Officials of the Natural Resources Defense Council in New York said at least 2,941 monthly weather records were broken this year in communities throughout the United States.
The health-related consequences of extreme weather events are not only expensive, they can be life threatening to the elderly, chronically ill and disabled -- people who often cannot leave their home -- and the tool helps them and relatives determine the extreme weather risk in their local area. This population often cannot move from their home.
"From heat waves to floods to fires, 2011 was a year of extreme weather for communities throughout the United States. This alarming, yet illuminating data is indicative of what we can expect as climate change continues," Kim Knowlton, a senior scientist at the NRDC, who spearheaded the development of the Web-based tool, said in a statement. "Actions can be taken today to limit the worst effects of climate change. Our leaders need to make climate change preparedness a priority, if these events will be occurring more frequently and with more intensity."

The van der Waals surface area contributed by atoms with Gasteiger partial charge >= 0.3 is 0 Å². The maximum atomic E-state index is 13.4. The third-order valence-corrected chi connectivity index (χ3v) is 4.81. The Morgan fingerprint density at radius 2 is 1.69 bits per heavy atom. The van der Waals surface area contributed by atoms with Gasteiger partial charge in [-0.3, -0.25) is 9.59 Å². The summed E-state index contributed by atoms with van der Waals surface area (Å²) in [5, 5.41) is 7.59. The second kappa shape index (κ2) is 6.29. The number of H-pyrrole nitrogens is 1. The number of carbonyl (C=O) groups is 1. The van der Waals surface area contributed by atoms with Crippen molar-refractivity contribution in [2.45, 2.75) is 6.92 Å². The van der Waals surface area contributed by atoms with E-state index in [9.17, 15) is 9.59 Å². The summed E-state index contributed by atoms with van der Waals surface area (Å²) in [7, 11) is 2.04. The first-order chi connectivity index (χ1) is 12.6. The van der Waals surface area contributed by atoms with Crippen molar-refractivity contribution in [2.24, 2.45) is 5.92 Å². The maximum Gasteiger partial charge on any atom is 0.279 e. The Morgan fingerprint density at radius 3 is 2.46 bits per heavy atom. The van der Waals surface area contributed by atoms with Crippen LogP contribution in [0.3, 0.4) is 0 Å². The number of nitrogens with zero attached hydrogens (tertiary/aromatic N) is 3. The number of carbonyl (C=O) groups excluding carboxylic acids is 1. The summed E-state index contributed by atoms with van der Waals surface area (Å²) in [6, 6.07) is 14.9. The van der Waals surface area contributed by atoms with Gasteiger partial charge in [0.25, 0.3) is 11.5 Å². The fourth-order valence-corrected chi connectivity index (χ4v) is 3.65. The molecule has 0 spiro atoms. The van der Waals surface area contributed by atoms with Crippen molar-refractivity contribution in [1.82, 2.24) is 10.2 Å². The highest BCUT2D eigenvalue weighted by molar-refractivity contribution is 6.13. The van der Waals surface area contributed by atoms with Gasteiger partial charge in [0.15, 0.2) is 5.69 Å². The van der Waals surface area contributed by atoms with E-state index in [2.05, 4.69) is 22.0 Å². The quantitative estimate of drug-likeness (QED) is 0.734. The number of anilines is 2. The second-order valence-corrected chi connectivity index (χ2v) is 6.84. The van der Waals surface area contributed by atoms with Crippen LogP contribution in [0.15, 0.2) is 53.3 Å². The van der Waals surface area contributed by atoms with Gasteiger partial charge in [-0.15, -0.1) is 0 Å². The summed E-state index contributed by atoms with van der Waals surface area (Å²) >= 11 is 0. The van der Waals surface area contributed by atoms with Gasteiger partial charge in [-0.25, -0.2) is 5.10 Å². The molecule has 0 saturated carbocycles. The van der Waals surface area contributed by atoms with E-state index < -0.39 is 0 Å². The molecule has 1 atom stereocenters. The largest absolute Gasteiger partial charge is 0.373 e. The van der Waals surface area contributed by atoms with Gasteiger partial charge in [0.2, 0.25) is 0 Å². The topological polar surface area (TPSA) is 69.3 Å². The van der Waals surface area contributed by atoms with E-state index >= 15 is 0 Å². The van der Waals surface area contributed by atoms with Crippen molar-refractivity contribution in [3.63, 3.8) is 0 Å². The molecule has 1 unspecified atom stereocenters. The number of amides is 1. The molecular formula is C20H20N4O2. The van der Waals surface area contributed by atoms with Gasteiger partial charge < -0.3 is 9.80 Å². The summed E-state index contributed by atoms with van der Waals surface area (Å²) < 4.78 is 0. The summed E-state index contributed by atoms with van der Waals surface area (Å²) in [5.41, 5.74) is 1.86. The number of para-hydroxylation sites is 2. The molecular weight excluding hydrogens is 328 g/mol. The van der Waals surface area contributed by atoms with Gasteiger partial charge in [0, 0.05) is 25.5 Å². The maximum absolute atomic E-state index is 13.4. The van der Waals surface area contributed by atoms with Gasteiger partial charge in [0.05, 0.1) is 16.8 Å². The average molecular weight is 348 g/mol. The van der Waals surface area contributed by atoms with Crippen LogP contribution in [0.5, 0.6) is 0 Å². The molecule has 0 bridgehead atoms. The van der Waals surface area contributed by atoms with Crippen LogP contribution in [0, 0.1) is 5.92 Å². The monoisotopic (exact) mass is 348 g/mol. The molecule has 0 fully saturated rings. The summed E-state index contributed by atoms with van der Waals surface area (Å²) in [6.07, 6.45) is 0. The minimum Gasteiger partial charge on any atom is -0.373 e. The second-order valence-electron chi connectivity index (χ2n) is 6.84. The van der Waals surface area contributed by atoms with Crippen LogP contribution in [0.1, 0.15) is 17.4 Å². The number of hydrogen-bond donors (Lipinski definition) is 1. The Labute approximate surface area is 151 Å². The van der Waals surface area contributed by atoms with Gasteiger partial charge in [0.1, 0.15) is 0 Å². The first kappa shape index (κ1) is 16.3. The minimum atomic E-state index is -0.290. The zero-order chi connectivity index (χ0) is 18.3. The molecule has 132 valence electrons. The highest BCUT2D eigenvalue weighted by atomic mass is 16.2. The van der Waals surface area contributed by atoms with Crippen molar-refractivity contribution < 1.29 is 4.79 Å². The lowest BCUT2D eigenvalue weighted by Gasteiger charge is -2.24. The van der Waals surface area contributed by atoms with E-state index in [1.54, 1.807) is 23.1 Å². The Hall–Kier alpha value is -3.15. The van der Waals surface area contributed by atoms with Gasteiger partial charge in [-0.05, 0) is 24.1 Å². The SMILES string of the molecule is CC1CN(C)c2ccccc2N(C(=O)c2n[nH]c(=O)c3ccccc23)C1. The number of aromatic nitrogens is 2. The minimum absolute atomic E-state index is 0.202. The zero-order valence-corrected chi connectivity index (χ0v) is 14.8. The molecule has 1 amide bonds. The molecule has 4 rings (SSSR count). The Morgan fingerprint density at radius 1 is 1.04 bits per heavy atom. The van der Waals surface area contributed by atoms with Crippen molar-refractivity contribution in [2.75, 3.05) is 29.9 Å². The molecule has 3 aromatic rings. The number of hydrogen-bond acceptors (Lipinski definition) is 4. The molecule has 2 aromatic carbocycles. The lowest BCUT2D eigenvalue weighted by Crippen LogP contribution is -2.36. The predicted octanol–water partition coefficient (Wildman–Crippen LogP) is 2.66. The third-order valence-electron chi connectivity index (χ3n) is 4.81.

A recent Health Affairs study highlighted the health costs associated with extreme weather events showed that just six climate-related events in recent years caused $14 billion in healthcare costs, the NRDC said.
The map is at http://www.nrdc.org/health/extremeweather/.
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